Speech to Parliament - Defence Honours and Awards
14 February 2022
"Australia has no such recognition for our defence personnel who are injured or killed in the course of their service. This is in spite of the fact that, since the Second World War, our service personnel have experienced a variety of deployments around the world. These have ranged from peacekeeping missions to counterinsurgency stabilisation missions, to direct combat against an enemy force. These deployments have been dangerous, and many of our service personnel have been injured or killed."
Address to the Federation Chamber - Private Members' Business
Monday 14 February 2022
It is a privilege to rise to speak to this motion. I'd like to recognise some of my colleagues who are also participating in this debate and may have already spoken. I note in particular the members for Blair, Solomon and Braddon.
The recognition of our veterans and their service is an issue which enjoys bipartisan support in this place. I know all members, not just the ones contributing to this debate, share a common desire to see our veterans and their families cared for and recognised. But sometimes that care and recognition are elusive and can only be found after some struggle and trouble. That is why this motion is so important.
As things stand, Australia lacks formal recognition of injuries, wounding and death in service. If you look around the world, other countries have formal recognition for wounding and death in the service. The United States, of course, famously has the Purple Heart. Canada has the Memorial Cross and the Sacrifice Medal. France has the Medal for the War Wounded. India has the Wound Medal. The United Kingdom has the Elizabeth Cross. Sweden has the Armed Forces Medal for Wounded in Battle.
But Australia has no such recognition for our defence personnel who are injured or killed in the course of their service. This is in spite of the fact that, since the Second World War, our service personnel have experienced a variety of deployments around the world. These have ranged from peacekeeping missions to counterinsurgency stabilisation missions, to direct combat against an enemy force. These deployments have been dangerous, and many of our service personnel have been injured or killed.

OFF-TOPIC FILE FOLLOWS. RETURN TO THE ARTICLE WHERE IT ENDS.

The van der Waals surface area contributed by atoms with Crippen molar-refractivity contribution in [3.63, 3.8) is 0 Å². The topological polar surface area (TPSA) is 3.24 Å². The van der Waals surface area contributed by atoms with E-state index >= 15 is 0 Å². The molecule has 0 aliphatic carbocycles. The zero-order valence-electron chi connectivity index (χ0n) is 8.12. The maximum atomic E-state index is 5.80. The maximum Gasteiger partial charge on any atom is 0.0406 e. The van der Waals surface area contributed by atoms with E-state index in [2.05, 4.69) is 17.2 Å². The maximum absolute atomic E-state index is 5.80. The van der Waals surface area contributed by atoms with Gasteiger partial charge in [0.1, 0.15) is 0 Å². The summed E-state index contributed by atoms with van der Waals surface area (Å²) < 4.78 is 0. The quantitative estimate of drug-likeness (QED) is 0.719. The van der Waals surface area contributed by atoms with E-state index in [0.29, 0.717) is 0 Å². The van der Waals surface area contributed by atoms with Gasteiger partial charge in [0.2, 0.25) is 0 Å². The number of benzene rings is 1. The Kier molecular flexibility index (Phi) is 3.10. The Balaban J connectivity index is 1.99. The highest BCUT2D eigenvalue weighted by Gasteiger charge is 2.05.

But the dangers from service do not begin and end with a deployment overseas. Too many are injured and even killed in training and other everyday occurrences and accidents relating to service. Make no mistake: serving your country carries dangers, and it's frankly baffling that we have no suitable recognition for those who fall victim to those dangers.
It was a peacetime accident that brought into stark contrast this lack of recognition for the price of service. In 1996, two Black Hawk helicopters carrying troopers from the Special Air Service Regiment collided near Townsville. When the smoke cleared, 15 members of the Special Air Service Regiment were dead, as well as three members of the 5th Aviation Regiment. This terrible disaster highlighted that those who were killed and wounded in this accident would receive no formal recognition for their sacrifice.
For Kerry and Kay Danes, this accident was a catalyst. Alongside others, they began to campaign for proper recognition for those wounded and killed in service. Like others have in too many examples, they had to struggle against the inertia of a bureaucracy which often seems allergic to change. Indeed, in the course of my work as the member for Bean, I've been approached by many veterans whose service has not been appropriately recognised. For some, my representations have resulted in some measure of justice or recognition; for others, the work continues; and, for some, the recognition comes too late.
After some time, the government agreed to an inquiry which resulted in the recommendation from the Defence Honours and Awards Appeals Tribunal that we are discussing today. We are finally at a point where we will be able to secure recognition for the service of those killed and injured in our Defence Force. But the final steps are up to this government. The final steps to turn the recommendation from the tribunal into an applicable mechanism for award recognition are entirely up to this government. I commend this motion, and I call on the government to take all necessary steps to finally give full recognition to those wounded and killed in the service of our country.